Nikolay Kedrov Sr.

From Wikipedia, the free encyclopedia
  (Redirected from Nikolay Kedrov, Sr.)
Jump to navigation Jump to search

Nikolay Nikolayevich Kedrov Sr. (Russian: Николай Николаевич Кедров; 28 October 1871 – 2 February 1940) was a Russian composer of liturgical music. His setting of Otche Nash (The Lord's Prayer) is one of the best-known in the repertoire.


Kedrov was born in Saint Petersburg, Russian Empire, into the family of a Russian Orthodox archpriest.[1][2] His wife was Sofia Gladkaya (Kedrova; ru: Софья Николаевна Гладкая; 1875—1965), a singer at the Mariinsky Theatre. His daughter was actress Lila Kedrova, and his son was Nikolay Kedrov Jr.


From 1894 to 1897 he studied singing at the St. Petersburg Conservatory, becoming an operatic baritone[3] who performed at various theaters, including the Bolshoi and the Mariinsky Theatre.

In 1897 he organized a men's vocal quartet (Saint Petersburg Russian vocal quartet). [4][5] Their first concert was held in 1898 at the St. Petersburg Conservatory. The repertoire of the quartet included Russian folk songs, ballads, opera music, then gradually liturgical music appeared. The quartet each year successfully toured Europe, including participation in Diaghilev’s seasons. In 1913/1914 Feodor Chaliapin and the quartet recorded a musical album in London. In 1917, Kedrov became a professor of the St. Petersburg Conservatory.[citation needed]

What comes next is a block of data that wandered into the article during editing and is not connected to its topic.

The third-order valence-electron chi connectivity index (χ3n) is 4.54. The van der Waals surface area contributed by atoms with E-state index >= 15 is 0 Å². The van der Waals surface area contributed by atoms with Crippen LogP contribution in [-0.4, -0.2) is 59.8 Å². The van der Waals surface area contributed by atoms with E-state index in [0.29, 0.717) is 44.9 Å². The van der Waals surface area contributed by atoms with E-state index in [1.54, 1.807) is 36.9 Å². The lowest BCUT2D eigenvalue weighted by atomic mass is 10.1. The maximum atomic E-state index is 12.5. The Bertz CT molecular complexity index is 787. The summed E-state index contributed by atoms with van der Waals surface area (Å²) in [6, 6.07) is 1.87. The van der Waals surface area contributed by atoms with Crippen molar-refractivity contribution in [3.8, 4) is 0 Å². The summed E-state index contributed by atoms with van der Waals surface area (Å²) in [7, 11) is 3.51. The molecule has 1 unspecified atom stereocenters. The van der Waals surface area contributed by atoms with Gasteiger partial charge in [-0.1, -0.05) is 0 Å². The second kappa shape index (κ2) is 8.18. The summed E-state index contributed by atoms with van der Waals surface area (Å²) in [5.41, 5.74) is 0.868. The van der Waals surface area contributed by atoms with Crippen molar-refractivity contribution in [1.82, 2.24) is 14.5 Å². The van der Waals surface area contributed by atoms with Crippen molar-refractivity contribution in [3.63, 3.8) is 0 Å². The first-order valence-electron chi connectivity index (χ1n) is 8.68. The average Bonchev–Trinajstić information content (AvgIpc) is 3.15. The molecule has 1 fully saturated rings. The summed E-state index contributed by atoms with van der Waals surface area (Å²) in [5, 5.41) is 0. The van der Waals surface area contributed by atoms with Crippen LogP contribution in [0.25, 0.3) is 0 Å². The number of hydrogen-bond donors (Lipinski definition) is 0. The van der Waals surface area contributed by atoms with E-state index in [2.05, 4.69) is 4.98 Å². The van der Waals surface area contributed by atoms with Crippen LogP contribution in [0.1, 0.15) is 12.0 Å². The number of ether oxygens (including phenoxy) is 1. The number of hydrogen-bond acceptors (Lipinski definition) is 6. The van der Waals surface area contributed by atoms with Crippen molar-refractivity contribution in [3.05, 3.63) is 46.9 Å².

Some time after the October Revolution, in 1922, the family emigrated from Russia and lived in Berlin, in 1928 moved to France. In Paris, Kedrov recreated the quartet (Quatuor Kedroff). The repertoire of the ensemble in exile included liturgical chants of the Russian Orthodox Church.[4] The quartet toured in Europe and North America.

Kedrov taught at the Conservatoire Rachmaninoff in Paris.

The most famous of his work as a composer is singing Our Father (ru: Отче наш). Listen in different versions:


Nikolay Kedrov died on 2 February 1940 in Paris, aged 68. He was interred in the cemetery of Sainte-Geneviève-des-Bois Russian Cemetery. After his death, the ensemble was headed by his son, Nikolay Kedrov Jr.


External links[edit]